Thanks for your kind review, Pix!

-Amanda


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Review #3, by TidalDragon Ambition and Power

24th February 2014:
Howdy! I enjoyed reading an "atypical" character's reflections after the Battle of Hogwarts. I too have always thought Slughorn is a character who is ripe for exploration and I thought you did a good job of probing his oft-hidden reflective side, while still staying true to his capacity for optimism and fixation on his impact on students.

I also thought it was an excellent choice to make the students Slughorn reflects upon those who are not heavily featured in canon as well. It seemed to add some depth to his realization about students in his house that I think might have been lost if his thoughts meandered to some of the series' "bigger" fish.

One thing that was interesting to me was the title as compared to the quote you used at the beginning that seemed to inspire it. I like the quote about the very thin line between madness and greatness, though ambition versus power didn't quite work for me. I thought both words certainly worked for Riddle/Voldemort, who was skillfully woven in without being excessively focused on, but they seem more naturally connected than the dichotomy in perception between madness and greatness.

In any event, I still really liked the overall story and your writing, especially your use of objects and descriptions as well as thoughts to convey the tone you wanted and the path of Slughorn's thinking. Using descriptions effectively is something I struggle with when I write so I always appreciate when someone can do it well.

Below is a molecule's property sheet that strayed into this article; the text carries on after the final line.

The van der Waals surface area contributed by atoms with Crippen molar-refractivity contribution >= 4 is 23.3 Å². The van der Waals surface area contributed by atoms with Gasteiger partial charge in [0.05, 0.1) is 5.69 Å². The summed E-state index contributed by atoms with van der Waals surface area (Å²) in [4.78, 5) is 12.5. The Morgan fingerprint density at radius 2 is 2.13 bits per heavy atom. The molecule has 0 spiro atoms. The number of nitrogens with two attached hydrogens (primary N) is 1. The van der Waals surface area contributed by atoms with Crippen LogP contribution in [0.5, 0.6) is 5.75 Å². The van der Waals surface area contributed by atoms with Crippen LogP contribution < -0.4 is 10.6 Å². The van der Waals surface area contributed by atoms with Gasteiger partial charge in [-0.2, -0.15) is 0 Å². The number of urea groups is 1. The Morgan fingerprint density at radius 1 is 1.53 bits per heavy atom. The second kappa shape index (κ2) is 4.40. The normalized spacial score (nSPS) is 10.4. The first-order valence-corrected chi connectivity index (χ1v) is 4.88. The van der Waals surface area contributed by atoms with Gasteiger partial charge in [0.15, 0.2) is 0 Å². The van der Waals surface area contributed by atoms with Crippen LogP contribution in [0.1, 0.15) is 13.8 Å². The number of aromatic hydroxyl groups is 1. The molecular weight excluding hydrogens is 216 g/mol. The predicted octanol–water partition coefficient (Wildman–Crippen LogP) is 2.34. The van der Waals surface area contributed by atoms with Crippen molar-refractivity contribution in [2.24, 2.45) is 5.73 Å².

Looking forward to reading more of your work!

Author's Response: Hey, thanks for coming by!

Yeah, I'm big into minor characters, so I often choose to bring in lesser-known characters into my stories, even if the main characters are typical series favorites. It was fun to imagine the small interactions Slughorn might have shared with these lesser known Slytherins and to explore his definitions of success and prominence.

I thought the quote was appropriate, and I kept coming back to it when I was working on this story. I think you kind of have to know more about the storyline the quote comes from to really understand how thin the line between madness and greatness was in that scenario. I guess I don't really understand from your comment which one you thought worked better, sorry! Anyway, you provided an interesting reflection, which I appreciate.

Thanks so much for your kind review!

-Amanda


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Review #4, by alicia and anne Ambition and Power

22nd February 2014:
Hey there! I'm here to review you for TGS review pairing. :D

First of all I want to say that your descriptions are amazing! I could imagine it all being played out before me and it was so easy to picture Slughorn walking around his office.